EMBODIMENT 15

FIG. 25 shows example packet transmission control for the present invention for performing delay and jitter control. Assume that a timer 254 of a PDSN 3 and a timer 327 of an AP 5 are synchronized with each other using a specific method. For example, the AP 5 and the PDSN 3 may include a GPS receiver, and be synchronized with each other by employing a signal received from a GPS satellite. Or, the AP 5 and the PDSN 3 may employ a protocol, such as the NTP (Network Time Protocol), and exchange messages across a network, shown in FIG. 1, for synchronization.

Suppose that a network interface 255 of the PDSN 3 receives IP packets 420, 421 and 422. The PDSN 3 creates A10 packets by dividing the IP packets, and transmits them to a PCF 4. A controller 252 of the PDSN 3 may prepare PPP frames based on the received IP packets, and divide the PPP frames. For example, assume that the PDSN 3 or the PCF 4 forms A10 packets or A8 packets using the packet format shown in FIG. 24. The packet format shown in FIG. 23 may be employed to form A10 packets or A8 packets. The controller 252 obtains the reception times for the IP packets 420, 421 and 422 by examining counter values held by a timer 254, and sets these times for the time stamps 406 of the A10 packets. For simplification, an explanation will be given for an example wherein the PDSN 3 manages the transmission of A10 packets. However, the management by the PCF of the transmission of A8 packets can be performed in the same manner.

The controller 252 divides the IP packet 420 into data fragments 423 and 424, and prepares A10 packets 473 and 474. The controller 252 sets the reception time for the IP packet 420 a data for the time stamps 406 of the A10 packets 473 and 474. The reception time for the IP packet 420 measured by the PDSN 3 is denoted by a. The data fragment 423 includes the head of the IP packet 420, and does not include the tail of the IP packet 420. Thus, the controller 252 sets to 1 the first bit and sets to 0 the second bit of an A10 concatenation flag 403 of the A10 packet 473. Further, the data fragment 424 does not include the head of the IP packet 420, and does include the tail of the IP packet 420. Thus, the controller 252 sets to 0 the first bit and sets to 1 the second bit of the A10 concatenation flag 403 of the A10 packet 474.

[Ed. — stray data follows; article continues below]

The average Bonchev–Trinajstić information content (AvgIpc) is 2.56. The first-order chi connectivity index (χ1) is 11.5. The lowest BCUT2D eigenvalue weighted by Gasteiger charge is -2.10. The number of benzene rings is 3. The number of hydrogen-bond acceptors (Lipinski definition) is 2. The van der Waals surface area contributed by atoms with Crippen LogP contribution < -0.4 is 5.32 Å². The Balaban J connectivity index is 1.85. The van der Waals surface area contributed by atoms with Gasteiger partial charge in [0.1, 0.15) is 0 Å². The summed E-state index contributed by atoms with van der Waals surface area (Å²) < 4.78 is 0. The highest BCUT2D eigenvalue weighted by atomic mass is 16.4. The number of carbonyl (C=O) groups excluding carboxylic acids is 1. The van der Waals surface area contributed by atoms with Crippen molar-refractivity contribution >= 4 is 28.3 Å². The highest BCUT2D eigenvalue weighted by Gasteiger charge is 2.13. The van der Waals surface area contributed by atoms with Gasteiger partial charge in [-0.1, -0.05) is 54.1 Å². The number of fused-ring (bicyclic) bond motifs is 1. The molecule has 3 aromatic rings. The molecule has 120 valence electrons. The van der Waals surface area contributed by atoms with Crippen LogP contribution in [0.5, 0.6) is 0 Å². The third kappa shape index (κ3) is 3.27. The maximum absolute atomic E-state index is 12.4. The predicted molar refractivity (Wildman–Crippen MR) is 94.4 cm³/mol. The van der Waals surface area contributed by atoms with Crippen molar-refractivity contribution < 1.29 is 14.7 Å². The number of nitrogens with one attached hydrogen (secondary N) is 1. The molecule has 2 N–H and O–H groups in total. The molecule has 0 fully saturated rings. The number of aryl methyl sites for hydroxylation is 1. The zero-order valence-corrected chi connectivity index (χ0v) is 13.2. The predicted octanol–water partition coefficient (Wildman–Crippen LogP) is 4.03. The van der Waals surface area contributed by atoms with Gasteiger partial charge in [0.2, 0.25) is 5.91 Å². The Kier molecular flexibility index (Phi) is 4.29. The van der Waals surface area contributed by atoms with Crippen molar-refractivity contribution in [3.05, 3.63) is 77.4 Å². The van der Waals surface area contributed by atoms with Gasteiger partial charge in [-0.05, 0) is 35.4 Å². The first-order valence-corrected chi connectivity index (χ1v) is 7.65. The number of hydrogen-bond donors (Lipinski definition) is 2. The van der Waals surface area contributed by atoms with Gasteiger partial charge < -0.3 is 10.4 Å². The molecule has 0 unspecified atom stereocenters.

The controller 252 prepares an A10 packet 475 based on the IP packet 421. And the controller 252 sets the reception time for the IP packet 421 for the time stamp 406 of the A10 packet 475. The reception time for the IP packet 421, measured by the PDSN 3, is denoted by b. The data fragment 425 includes the head of the IP packet 420, and also includes the tail of the IP packet 420. Thus, the controller 252 sets to 1 the first bit and the second bit of the A10 concatenation flag 403 of the A10 packet 473.

The controller 252 divides the IP packet 422 into the data fragments 426 and 427, and creates A10 packets 476 and 477, respectively. And the controller 252 sets the reception time for the IP packet 422 to the time stamps 406 of the A10 packets 476 and 477. The reception time for the IP packet 422 measured by the PDSN 3 is denoted by c. The data fragment 426 includes the head of the IP packet 422, and does not include the tail of the IP packet 422. Thus, the controller 252 sets to 1 the first bit and sets to 0 the second bit of the A10 concatenation flag 403 of the A10 packet 476. The data fragment 427 does not include the head of the IP packet 422, and includes the tail of the IP packet 422. Thus, the controller 252 sets to 0 the first bit and sets to 1 the second bit of the A10 concatenation flag 403 of the A10 packet 477.